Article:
T.Y. Lin announces opening of Samuel De Champlain Bridge in Canada


Full-service infrastructure consulting firm T.Y. Lin International (TYLI) has announced the opening of the new Samuel De Champlain Bridge over the St. Lawrence River in Montréal, Québec, Canada.

TYLI and its joint venture partners International Bridge Technologies and SNC-Lavalin served as the managing partner and lead designer for the 3.4km-long replacement bridge, which spans the St. Lawrence River between the communities of Montreal and Brossard.

The project was the result of a public-private partnership between Infrastructure Canada and Signature on the St. Lawrence (SSL).

It comprises two traffic corridors with three lanes in each direction, a central corridor dedicated to public transit, the future Réseau express métropolitain train, and a multi-use path for cyclists and pedestrians.

The Samuel De Champlain Bridge was opened in two phases with the first phase involving the northern lanes toward Montréal on 24 June 2019, followed by the second phase involving the southern corridor toward Brossard opened on 1 July 2019.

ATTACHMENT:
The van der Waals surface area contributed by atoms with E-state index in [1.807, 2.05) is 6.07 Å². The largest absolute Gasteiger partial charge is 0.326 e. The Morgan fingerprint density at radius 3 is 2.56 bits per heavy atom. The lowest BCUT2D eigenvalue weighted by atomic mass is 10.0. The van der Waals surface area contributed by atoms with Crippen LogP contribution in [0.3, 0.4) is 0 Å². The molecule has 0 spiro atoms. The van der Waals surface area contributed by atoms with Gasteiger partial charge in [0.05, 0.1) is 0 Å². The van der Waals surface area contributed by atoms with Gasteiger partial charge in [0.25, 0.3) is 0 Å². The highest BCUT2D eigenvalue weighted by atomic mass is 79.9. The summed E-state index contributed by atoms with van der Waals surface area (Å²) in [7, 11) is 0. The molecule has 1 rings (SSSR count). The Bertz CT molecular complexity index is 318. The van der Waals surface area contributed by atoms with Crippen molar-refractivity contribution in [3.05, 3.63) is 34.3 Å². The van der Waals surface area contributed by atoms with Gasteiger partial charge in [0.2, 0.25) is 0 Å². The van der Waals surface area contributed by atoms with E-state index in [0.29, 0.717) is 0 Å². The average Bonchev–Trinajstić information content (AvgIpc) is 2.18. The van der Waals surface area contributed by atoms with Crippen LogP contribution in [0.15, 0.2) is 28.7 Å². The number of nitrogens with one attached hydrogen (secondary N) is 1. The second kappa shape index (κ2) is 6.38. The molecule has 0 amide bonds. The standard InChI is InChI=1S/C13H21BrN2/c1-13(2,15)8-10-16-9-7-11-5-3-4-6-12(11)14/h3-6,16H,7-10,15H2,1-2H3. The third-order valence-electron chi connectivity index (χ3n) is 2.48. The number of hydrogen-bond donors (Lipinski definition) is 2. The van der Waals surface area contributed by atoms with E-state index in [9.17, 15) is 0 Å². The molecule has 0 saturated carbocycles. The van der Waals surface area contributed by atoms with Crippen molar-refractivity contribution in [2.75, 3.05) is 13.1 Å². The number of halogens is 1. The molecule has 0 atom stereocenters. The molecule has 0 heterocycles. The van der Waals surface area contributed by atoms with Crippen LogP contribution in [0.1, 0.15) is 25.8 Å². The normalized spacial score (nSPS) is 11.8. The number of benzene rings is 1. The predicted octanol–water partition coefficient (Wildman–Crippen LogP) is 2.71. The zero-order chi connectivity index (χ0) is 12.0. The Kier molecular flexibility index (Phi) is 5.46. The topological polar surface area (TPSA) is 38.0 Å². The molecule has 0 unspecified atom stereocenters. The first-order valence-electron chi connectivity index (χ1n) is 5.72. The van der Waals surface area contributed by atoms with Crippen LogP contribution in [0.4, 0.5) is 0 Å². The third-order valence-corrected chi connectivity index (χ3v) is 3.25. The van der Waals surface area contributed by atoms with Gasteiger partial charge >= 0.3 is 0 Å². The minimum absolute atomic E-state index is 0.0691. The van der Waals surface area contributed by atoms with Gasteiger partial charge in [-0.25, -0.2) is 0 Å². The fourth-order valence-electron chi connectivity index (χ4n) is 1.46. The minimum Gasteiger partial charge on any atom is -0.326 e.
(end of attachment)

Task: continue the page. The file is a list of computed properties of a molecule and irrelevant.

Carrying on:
Intended to replace the old Champlain Bridge which was opened to traffic in 1962, the Samuel De Champlain Bridge features three independent superstructures supported by common piers.

The superstructures include the 529m-long, asymmetric cable-stayed bridge signature span, with a main span of 240m; the 762m-long East Approach, with a maximum span of 109m; and the 2,044m-long West Approach, with a typical span of 80.4m.

TYLI senior vice-president and bridge line of business technical director Marwan Nader said: “Our goal was to design a bridge that reflects the beauty and elegance of Montréal and its environs while withstanding the region’s harsh weather and environmental conditions.

“The final result is an iconic, well-engineered structure that will serve and enhance the local landscape for 125 years.”

Said to be the cornerstone of the Government of Canada’s New Champlain Bridge Corridor Project, the new bridge features a single, 170m-high concrete tower and stay cables in an aesthetic harp arrangement.

Image: The new Samuel De Champlain Bridge in Montréal, Québec, Canada. Photo: courtesy of Infrastructure Canada.

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